But it did not stop there.  Someone also thought, “Why not get all the women bearing my Christian name to subscribe too?”  And so the thing has spread till there is a kind of friendly rivalry among some of those concerned as to who can produce the greatest number of charitable people bearing a certain name.  The idea is likely to have a considerable effect on the charity of the future, for it will not be allowed to expire with the war, and in future every woman wanting to beat up recruits for her pet charity will have recourse to it.  Among those who aspire to a link with the great it will be most successful.  “I am going to tea with the dear Duchess of X. tomorrow” will be a great gambit in suburban drawing rooms.  “We are working for such and such a cause together.  We have the same name you know.  Such a bond, isn't it?”

[The original idea has some merit - at that time, any girl named Florence is likely to have been named for Florence Nightingale.  She was named Florence because she was born there, but otherwise it was rarely used as a girl's name until she became famous.  And providing a motor ambulance is an appropriate purpose to associate with Florence Nightingale. But in general, expecting people to support your favourite charity just because they have the same first name as you seems a bit daft.]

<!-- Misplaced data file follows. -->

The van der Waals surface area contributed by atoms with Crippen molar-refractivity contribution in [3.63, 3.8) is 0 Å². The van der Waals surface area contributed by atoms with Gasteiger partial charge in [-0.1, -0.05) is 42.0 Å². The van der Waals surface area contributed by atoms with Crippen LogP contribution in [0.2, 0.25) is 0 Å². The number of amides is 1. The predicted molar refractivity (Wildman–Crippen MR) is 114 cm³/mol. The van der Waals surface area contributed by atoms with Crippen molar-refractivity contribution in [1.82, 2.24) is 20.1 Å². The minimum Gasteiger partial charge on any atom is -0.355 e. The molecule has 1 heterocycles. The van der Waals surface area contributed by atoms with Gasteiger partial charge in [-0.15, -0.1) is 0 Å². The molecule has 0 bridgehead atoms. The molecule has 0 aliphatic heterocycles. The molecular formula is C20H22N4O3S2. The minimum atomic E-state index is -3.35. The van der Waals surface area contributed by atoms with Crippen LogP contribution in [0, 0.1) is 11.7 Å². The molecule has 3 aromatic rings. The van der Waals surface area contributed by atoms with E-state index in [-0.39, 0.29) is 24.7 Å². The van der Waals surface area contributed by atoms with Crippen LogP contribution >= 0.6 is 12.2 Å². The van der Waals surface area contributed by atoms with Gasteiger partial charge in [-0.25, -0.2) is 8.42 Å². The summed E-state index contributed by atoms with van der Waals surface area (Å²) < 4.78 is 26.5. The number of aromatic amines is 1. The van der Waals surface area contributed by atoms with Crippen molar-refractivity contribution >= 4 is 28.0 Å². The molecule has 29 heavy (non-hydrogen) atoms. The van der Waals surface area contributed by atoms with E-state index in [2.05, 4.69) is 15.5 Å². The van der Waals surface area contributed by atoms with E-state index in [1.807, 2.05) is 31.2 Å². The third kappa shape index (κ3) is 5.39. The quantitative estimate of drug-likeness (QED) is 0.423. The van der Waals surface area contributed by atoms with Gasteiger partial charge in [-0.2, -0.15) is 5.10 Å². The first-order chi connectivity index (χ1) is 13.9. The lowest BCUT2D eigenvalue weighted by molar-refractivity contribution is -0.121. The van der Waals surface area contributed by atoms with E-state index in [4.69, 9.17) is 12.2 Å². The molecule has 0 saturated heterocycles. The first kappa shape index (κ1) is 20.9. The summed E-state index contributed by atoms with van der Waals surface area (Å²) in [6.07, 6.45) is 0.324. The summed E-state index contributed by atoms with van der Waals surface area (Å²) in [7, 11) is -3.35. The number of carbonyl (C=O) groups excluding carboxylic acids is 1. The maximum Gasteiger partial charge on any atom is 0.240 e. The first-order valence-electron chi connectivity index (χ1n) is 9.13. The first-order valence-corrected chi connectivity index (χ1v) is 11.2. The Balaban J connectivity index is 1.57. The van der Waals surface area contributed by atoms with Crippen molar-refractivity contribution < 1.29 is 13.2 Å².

Friday, 23 January 2015

Celebrity Fund Raising

[In January 1915, a charity matinee was put on at a London theatre to raise money for the Gloves and Mittens Fund started by the Grand Duke Michael.  The following pieces are a letter announcing the event, and a report afterwards.]  

From the Dundee Courier, 11th January 1915.

The Countesses Zia and Nada Torby daughters of the Grand Duke Michael of Russia, Miss Violet M. de Trafford, and Miss Bridget Barclay write:—